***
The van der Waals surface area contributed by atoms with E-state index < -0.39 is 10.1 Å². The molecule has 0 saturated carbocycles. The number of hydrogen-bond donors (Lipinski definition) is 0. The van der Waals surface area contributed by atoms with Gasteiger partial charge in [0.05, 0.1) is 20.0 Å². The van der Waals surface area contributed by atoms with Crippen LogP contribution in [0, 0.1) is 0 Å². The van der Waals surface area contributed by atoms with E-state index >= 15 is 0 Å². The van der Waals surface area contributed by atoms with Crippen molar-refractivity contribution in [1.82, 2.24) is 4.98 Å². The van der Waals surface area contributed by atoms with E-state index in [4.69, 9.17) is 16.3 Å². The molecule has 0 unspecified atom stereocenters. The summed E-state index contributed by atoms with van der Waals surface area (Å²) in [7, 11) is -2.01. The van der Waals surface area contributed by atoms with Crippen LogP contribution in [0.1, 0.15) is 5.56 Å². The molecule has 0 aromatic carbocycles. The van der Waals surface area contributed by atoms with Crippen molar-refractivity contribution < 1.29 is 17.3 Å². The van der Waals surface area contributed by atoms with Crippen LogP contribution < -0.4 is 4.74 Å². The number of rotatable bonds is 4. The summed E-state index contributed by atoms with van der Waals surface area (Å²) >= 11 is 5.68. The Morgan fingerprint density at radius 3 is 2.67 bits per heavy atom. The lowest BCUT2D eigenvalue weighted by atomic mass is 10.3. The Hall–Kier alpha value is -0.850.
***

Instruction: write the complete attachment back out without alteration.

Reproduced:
The van der Waals surface area contributed by atoms with E-state index < -0.39 is 10.1 Å². The molecule has 0 saturated carbocycles. The number of hydrogen-bond donors (Lipinski definition) is 0. The van der Waals surface area contributed by atoms with Gasteiger partial charge in [0.05, 0.1) is 20.0 Å². The van der Waals surface area contributed by atoms with Crippen LogP contribution in [0, 0.1) is 0 Å². The van der Waals surface area contributed by atoms with E-state index >= 15 is 0 Å². The van der Waals surface area contributed by atoms with Crippen molar-refractivity contribution in [1.82, 2.24) is 4.98 Å². The van der Waals surface area contributed by atoms with E-state index in [4.69, 9.17) is 16.3 Å². The molecule has 0 unspecified atom stereocenters. The summed E-state index contributed by atoms with van der Waals surface area (Å²) in [7, 11) is -2.01. The van der Waals surface area contributed by atoms with Crippen LogP contribution in [0.1, 0.15) is 5.56 Å². The molecule has 0 aromatic carbocycles. The van der Waals surface area contributed by atoms with Crippen molar-refractivity contribution < 1.29 is 17.3 Å². The van der Waals surface area contributed by atoms with Crippen LogP contribution < -0.4 is 4.74 Å². The number of rotatable bonds is 4. The summed E-state index contributed by atoms with van der Waals surface area (Å²) >= 11 is 5.68. The Morgan fingerprint density at radius 3 is 2.67 bits per heavy atom. The lowest BCUT2D eigenvalue weighted by atomic mass is 10.3. The Hall–Kier alpha value is -0.850.